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Number of paternity test rises by 80%

The Irish Times

“Number of paternity test rises by 80%”

Paternity Testing Company says one in three lab results show the father is not the biological parent of the child. 

(Eithne Donnellan – Health Correspondent) 

More and more fathers are requesting scientific proof of parentage, a Dublin company offering DNA testing said yesterday. 

Ormond Quay Paternity Services (OQPS) said the number of test it has been asked to carry out in the first three months of this year is up 80 per cent on the same period last year. 

OQPS is just one of a number of companies in the State providing paternity testing, and has carried out more than 70 tests in the first three months of this year alone. 

Following a review of the results of Paternity Tests carried out by the company over the past 18 months, it revealed yesterday that up to 35 per cent of them returned a negative result.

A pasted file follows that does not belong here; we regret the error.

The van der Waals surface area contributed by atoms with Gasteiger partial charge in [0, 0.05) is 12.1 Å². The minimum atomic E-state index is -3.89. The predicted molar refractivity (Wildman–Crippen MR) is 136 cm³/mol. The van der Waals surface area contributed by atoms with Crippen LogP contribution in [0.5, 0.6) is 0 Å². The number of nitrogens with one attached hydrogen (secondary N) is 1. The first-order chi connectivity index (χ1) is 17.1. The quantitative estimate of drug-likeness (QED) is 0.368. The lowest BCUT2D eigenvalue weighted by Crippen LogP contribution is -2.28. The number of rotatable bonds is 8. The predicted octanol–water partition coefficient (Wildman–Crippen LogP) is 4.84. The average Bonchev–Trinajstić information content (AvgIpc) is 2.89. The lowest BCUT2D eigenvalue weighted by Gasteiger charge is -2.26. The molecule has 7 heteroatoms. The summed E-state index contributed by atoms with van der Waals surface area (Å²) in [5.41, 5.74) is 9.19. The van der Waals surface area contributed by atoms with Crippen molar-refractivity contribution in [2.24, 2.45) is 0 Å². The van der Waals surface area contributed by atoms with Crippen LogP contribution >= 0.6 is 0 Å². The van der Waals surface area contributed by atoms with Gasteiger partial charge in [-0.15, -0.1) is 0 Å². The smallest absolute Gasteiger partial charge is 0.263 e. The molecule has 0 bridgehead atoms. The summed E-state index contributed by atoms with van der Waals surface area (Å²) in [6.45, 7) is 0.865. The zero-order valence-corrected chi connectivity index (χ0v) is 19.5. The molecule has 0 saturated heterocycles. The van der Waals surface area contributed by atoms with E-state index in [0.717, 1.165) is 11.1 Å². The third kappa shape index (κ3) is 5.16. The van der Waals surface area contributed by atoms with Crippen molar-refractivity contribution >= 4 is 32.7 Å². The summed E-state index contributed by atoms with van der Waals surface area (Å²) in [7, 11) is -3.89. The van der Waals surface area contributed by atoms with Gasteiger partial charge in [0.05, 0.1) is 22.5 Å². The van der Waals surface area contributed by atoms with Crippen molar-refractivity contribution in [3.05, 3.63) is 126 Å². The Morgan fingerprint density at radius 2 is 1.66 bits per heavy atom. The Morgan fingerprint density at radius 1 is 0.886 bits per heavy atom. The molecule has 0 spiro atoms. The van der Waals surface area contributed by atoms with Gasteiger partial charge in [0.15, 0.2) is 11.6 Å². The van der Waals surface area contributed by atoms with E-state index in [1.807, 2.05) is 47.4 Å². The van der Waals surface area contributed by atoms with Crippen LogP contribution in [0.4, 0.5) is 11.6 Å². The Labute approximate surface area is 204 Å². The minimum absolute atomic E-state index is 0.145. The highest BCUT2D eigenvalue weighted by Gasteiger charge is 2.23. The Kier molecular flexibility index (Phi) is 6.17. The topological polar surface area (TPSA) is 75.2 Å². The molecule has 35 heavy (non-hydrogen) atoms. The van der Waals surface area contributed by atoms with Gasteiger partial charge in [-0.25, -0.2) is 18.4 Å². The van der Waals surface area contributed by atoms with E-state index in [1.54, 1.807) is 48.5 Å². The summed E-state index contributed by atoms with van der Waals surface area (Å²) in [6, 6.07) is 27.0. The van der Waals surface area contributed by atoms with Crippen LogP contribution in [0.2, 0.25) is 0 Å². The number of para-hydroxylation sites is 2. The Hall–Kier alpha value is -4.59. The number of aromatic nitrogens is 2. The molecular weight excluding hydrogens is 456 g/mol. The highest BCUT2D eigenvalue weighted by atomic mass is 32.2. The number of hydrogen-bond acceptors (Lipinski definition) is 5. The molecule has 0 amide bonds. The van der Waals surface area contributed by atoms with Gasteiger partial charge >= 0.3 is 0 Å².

This means one in every three fathers tested is not the biological parent of a child whose parentage is in question. 

Brian O’ Dwyer, operations director of OQPS, said the increase in request for paternity tests may be related to the growing culture of binge drinking in the Republic, where people may not necessarily recall after a night out if they may have fathered a child or not. 
He said some 88 per cent of the 279 paternity tests it conducted over the past 18 months were carried out between parties of different surnames, suggesting that they were unmarried. 

“On average, we conduct six paternity tests each week and we receive an average five requests for information every day, through our website or by telephone, and this is increasing steadily”, he said. “Our clients are taking the tests to provide peace of mind and, in other cases, as part of a court process”, he added. 
The results of these tests, which cost from €350 upwards, can be provided within 36 hours. 
Paternity testing involves taking cells, either through a blood sample or, more commonly, with an oral swab, from the mother, father and child and then testing to see if the DNA bands match. Children can be tested from birth. 

Treoir, the national information service for unmarried parents and their children, has received so many requests for information on DNA testing that it has produced a Determining Paternity leaflet, which can be viewed in its website at 

The website also provides a list of DNA testing centres across the State.